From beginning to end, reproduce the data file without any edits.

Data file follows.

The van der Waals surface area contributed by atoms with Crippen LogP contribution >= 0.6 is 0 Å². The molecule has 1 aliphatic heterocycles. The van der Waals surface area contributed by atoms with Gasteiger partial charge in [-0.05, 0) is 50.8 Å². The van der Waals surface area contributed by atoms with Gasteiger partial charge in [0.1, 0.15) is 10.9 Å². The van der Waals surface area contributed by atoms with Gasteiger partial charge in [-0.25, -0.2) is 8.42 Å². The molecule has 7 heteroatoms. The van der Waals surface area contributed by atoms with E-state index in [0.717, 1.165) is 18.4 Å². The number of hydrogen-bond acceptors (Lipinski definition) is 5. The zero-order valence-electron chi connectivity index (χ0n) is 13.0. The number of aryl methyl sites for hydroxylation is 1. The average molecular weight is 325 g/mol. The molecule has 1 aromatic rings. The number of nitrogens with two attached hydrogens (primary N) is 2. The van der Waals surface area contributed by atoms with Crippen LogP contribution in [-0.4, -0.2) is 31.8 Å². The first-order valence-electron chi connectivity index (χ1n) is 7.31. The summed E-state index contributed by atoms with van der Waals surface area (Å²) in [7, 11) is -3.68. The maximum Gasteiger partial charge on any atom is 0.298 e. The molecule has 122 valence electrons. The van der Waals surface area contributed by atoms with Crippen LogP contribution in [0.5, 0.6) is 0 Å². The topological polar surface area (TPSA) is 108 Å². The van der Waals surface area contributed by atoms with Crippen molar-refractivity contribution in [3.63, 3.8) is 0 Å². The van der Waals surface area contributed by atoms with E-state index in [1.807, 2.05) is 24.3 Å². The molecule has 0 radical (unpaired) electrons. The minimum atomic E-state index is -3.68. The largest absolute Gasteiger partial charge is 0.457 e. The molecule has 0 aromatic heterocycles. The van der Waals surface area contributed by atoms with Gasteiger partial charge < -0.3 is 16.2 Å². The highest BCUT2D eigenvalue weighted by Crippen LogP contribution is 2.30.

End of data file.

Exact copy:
The van der Waals surface area contributed by atoms with Crippen LogP contribution >= 0.6 is 0 Å². The molecule has 1 aliphatic heterocycles. The van der Waals surface area contributed by atoms with Gasteiger partial charge in [-0.05, 0) is 50.8 Å². The van der Waals surface area contributed by atoms with Gasteiger partial charge in [0.1, 0.15) is 10.9 Å². The van der Waals surface area contributed by atoms with Gasteiger partial charge in [-0.25, -0.2) is 8.42 Å². The molecule has 7 heteroatoms. The van der Waals surface area contributed by atoms with E-state index in [0.717, 1.165) is 18.4 Å². The number of hydrogen-bond acceptors (Lipinski definition) is 5. The zero-order valence-electron chi connectivity index (χ0n) is 13.0. The number of aryl methyl sites for hydroxylation is 1. The average molecular weight is 325 g/mol. The molecule has 1 aromatic rings. The number of nitrogens with two attached hydrogens (primary N) is 2. The van der Waals surface area contributed by atoms with Crippen LogP contribution in [-0.4, -0.2) is 31.8 Å². The first-order valence-electron chi connectivity index (χ1n) is 7.31. The summed E-state index contributed by atoms with van der Waals surface area (Å²) in [7, 11) is -3.68. The maximum Gasteiger partial charge on any atom is 0.298 e. The molecule has 122 valence electrons. The van der Waals surface area contributed by atoms with Crippen LogP contribution in [0.5, 0.6) is 0 Å². The topological polar surface area (TPSA) is 108 Å². The van der Waals surface area contributed by atoms with Crippen molar-refractivity contribution in [3.63, 3.8) is 0 Å². The van der Waals surface area contributed by atoms with E-state index in [1.807, 2.05) is 24.3 Å². The molecule has 0 radical (unpaired) electrons. The minimum atomic E-state index is -3.68. The largest absolute Gasteiger partial charge is 0.457 e. The molecule has 0 aromatic heterocycles. The van der Waals surface area contributed by atoms with Gasteiger partial charge < -0.3 is 16.2 Å². The highest BCUT2D eigenvalue weighted by Crippen LogP contribution is 2.30.